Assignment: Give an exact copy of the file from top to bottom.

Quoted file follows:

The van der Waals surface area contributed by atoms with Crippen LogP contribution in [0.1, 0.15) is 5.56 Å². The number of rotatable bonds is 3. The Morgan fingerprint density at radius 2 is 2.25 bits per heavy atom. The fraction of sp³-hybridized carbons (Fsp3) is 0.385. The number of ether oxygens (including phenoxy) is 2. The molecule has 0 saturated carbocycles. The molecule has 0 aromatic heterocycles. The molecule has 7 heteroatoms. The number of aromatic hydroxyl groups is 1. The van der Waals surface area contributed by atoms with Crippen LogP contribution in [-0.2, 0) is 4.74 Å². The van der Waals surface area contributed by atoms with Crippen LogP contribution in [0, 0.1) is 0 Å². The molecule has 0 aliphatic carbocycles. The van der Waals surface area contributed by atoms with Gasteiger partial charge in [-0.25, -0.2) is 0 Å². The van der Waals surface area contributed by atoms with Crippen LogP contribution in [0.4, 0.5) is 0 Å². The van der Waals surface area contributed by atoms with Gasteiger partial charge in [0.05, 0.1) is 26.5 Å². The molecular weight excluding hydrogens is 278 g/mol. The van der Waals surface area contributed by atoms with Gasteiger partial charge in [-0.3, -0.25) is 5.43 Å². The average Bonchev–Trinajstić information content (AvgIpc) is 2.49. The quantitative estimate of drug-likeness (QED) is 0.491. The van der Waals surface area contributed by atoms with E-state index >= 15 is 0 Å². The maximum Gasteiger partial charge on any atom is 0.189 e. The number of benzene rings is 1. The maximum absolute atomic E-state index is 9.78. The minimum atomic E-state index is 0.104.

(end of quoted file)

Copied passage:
The van der Waals surface area contributed by atoms with Crippen LogP contribution in [0.1, 0.15) is 5.56 Å². The number of rotatable bonds is 3. The Morgan fingerprint density at radius 2 is 2.25 bits per heavy atom. The fraction of sp³-hybridized carbons (Fsp3) is 0.385. The number of ether oxygens (including phenoxy) is 2. The molecule has 0 saturated carbocycles. The molecule has 0 aromatic heterocycles. The molecule has 7 heteroatoms. The number of aromatic hydroxyl groups is 1. The van der Waals surface area contributed by atoms with Crippen LogP contribution in [-0.2, 0) is 4.74 Å². The van der Waals surface area contributed by atoms with Crippen LogP contribution in [0, 0.1) is 0 Å². The molecule has 0 aliphatic carbocycles. The van der Waals surface area contributed by atoms with Gasteiger partial charge in [-0.25, -0.2) is 0 Å². The van der Waals surface area contributed by atoms with Crippen LogP contribution in [0.4, 0.5) is 0 Å². The van der Waals surface area contributed by atoms with Gasteiger partial charge in [0.05, 0.1) is 26.5 Å². The molecular weight excluding hydrogens is 278 g/mol. The van der Waals surface area contributed by atoms with Gasteiger partial charge in [-0.3, -0.25) is 5.43 Å². The average Bonchev–Trinajstić information content (AvgIpc) is 2.49. The quantitative estimate of drug-likeness (QED) is 0.491. The van der Waals surface area contributed by atoms with E-state index >= 15 is 0 Å². The maximum Gasteiger partial charge on any atom is 0.189 e. The number of benzene rings is 1. The maximum absolute atomic E-state index is 9.78. The minimum atomic E-state index is 0.104.